"Inside Out" is more than just the latest animated movie from Pixar — the makers of "Toy Story," "Up," "Finding Nemo" and more. It's also a kid-friendly introduction to real-life neuroscience.
Eric Chudler, who's the executive director of the University of Washington's Center for Sensorimotor Neural Engineering as well as the creator of the "Neuroscience for Kids" website, thinks that's great: "Any type of portrayal of the brain in cartoons can get kids interested in how the brain works and what makes it tick," he said.
And "Inside Out" isn't just any portrayal: Berkeley psychologist Dacher Keltner, an expert on the science of emotions, was a consultant on the movie — which portrays Joy, Anger, Sadness, Fear and Disgust as colorful characters interacting inside the brain of an 11-year-old girl named Riley.
"I'm getting emails from all over the world," Keltner told NBC News. "What people are learning is that emotions have a purpose, that they change, and that we should embrace that."
"Inside Out" turns neuroscience inside-out: The choice of characters reflects the research of Keltner's mentor at Berkeley, Paul Ekman, who studies how emotions are expressed across different cultures. Ekman and his colleagues determined that humans possess a standard toolkit of facial expressions for six or seven emotions, regardless of their upbringing.
The filmmakers turned five of the emotions on Ekman's list into animated characters. Two others — surprise and contempt — were left out of the script for simplicity's sake. Who knows? Maybe they'll pop up in the sequel.
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In the movie, the characters inside Riley's head support each other, or get in each other's way, just like the emotions in our own heads.
"It's nice to see that the different emotions are somewhat separate but talk to each other," Chudler told NBC News. "For example, there's no real 'anger center'; rather, different parts of the brain work together to make sense of the world and coordinate complex behavior."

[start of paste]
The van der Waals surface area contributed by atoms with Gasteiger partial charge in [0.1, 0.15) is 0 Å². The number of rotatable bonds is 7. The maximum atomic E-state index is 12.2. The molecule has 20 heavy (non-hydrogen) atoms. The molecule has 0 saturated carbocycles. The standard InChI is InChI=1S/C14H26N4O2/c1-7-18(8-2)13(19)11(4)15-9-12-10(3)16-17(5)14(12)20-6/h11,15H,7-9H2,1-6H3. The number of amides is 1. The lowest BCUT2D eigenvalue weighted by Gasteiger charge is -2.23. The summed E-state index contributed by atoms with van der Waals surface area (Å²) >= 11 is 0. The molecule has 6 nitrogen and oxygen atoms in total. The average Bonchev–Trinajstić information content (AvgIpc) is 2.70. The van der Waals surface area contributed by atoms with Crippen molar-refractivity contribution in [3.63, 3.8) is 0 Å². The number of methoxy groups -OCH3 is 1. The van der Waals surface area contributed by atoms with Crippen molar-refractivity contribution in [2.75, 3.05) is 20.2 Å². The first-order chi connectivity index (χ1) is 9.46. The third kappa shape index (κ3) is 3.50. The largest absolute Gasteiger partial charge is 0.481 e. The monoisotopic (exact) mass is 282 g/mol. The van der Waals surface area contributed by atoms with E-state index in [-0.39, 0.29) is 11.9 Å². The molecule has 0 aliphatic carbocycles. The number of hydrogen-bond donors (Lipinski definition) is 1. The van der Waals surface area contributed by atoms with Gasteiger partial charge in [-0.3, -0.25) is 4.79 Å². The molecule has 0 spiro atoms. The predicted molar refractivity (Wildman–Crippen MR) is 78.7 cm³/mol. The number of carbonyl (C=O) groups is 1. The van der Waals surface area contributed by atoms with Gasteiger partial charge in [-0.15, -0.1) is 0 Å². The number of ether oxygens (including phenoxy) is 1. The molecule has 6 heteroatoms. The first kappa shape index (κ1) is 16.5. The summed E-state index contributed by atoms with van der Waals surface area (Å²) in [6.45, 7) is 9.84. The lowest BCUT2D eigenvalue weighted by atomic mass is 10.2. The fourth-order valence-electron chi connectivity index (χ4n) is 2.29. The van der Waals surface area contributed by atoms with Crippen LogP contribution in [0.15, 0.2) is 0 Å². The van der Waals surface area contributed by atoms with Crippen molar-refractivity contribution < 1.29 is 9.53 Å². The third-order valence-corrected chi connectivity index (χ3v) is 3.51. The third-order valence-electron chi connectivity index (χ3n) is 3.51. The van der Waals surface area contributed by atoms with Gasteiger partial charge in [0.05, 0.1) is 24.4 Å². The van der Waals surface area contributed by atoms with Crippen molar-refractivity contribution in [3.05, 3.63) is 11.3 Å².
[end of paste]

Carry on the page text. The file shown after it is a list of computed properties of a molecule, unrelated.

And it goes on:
Christof Koch, chief scientific officer at the Allen Institute for Brain Science in Seattle, said the inner workings of emotional responses are far less clear-cut in reality than they might seem in the movie. "This assumes that you have these five explicit conscious streams in front of you, but of course you don't have conscious access to those things," he told NBC News.
"We are strangers to ourselves, and in particular we are strangers to our own mind," Koch said. "We have all these emotions, but very often we have no idea why we have them."
It turns out that "Inside Out" came into being partly because Keltner and Pixar director Pete Docter — who have been friends for a long time — were intrigued by the mysterious ways of emotions in their own kids. "Our conversations are really a series of questions, and Pete asked, 'What are emotions like in a 12-year-old girl?'" Keltner recalled. "So we were thinking about how emotions shift."
The research suggests that kids in their pre-teens and early teens often experience a precipitous drop in happiness and a rise in anxiety. "It's like the world crashes down on them," Keltner said. The movie traces that shift, with tear-inducing as well as laugh-inducing effects.
Keltner likes how "Inside Out" shows Riley dealing with that shift. "You're not forever held hostage by your emotions," he observed. And he likes how the parents deal with it as well. "They embrace her change," Keltner said. "You have to embrace that — because that's where kids have to go."
Getting a better understanding of how the brain works, and particularly how our own emotions work, would be a dream come true for adolescents and their parents — and for neuroscientists as well.
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For some hands-on experiments in brain science, check out Chudler's website, Neuroscience for Kids. One of Chudler's favorites is an exercise that helps you find your visual blind spot. You can read more about Keltner's perspective on the neuroscience of "Inside Out" in this Berkeley news release.